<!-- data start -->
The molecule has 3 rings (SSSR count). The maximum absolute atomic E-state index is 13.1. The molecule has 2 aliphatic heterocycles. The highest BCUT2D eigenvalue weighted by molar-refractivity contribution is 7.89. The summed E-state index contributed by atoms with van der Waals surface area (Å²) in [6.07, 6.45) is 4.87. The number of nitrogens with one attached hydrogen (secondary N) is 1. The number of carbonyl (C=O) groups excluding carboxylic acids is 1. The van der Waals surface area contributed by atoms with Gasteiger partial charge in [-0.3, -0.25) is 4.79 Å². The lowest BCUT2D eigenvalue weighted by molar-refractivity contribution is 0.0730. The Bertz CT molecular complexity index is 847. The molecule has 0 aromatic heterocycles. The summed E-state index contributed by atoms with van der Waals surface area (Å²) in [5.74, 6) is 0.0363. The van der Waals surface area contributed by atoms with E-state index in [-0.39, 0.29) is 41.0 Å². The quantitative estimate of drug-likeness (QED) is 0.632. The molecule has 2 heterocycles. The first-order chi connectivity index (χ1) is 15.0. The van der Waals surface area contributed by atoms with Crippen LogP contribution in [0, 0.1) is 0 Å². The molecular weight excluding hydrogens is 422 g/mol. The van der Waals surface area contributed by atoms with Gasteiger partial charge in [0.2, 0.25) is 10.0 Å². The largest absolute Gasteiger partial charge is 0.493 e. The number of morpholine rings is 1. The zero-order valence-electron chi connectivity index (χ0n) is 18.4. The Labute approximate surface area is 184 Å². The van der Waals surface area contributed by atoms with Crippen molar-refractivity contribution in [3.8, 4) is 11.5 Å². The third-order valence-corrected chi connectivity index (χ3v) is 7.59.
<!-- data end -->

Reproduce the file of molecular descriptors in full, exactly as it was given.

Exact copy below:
The molecule has 3 rings (SSSR count). The maximum absolute atomic E-state index is 13.1. The molecule has 2 aliphatic heterocycles. The highest BCUT2D eigenvalue weighted by molar-refractivity contribution is 7.89. The summed E-state index contributed by atoms with van der Waals surface area (Å²) in [6.07, 6.45) is 4.87. The number of nitrogens with one attached hydrogen (secondary N) is 1. The number of carbonyl (C=O) groups excluding carboxylic acids is 1. The van der Waals surface area contributed by atoms with Gasteiger partial charge in [-0.3, -0.25) is 4.79 Å². The lowest BCUT2D eigenvalue weighted by molar-refractivity contribution is 0.0730. The Bertz CT molecular complexity index is 847. The molecule has 0 aromatic heterocycles. The summed E-state index contributed by atoms with van der Waals surface area (Å²) in [5.74, 6) is 0.0363. The van der Waals surface area contributed by atoms with E-state index in [-0.39, 0.29) is 41.0 Å². The quantitative estimate of drug-likeness (QED) is 0.632. The molecule has 2 heterocycles. The first-order chi connectivity index (χ1) is 15.0. The van der Waals surface area contributed by atoms with Crippen LogP contribution in [0, 0.1) is 0 Å². The molecular weight excluding hydrogens is 422 g/mol. The van der Waals surface area contributed by atoms with Gasteiger partial charge in [0.2, 0.25) is 10.0 Å². The largest absolute Gasteiger partial charge is 0.493 e. The number of morpholine rings is 1. The zero-order valence-electron chi connectivity index (χ0n) is 18.4. The Labute approximate surface area is 184 Å². The van der Waals surface area contributed by atoms with Crippen molar-refractivity contribution in [3.8, 4) is 11.5 Å². The third-order valence-corrected chi connectivity index (χ3v) is 7.59.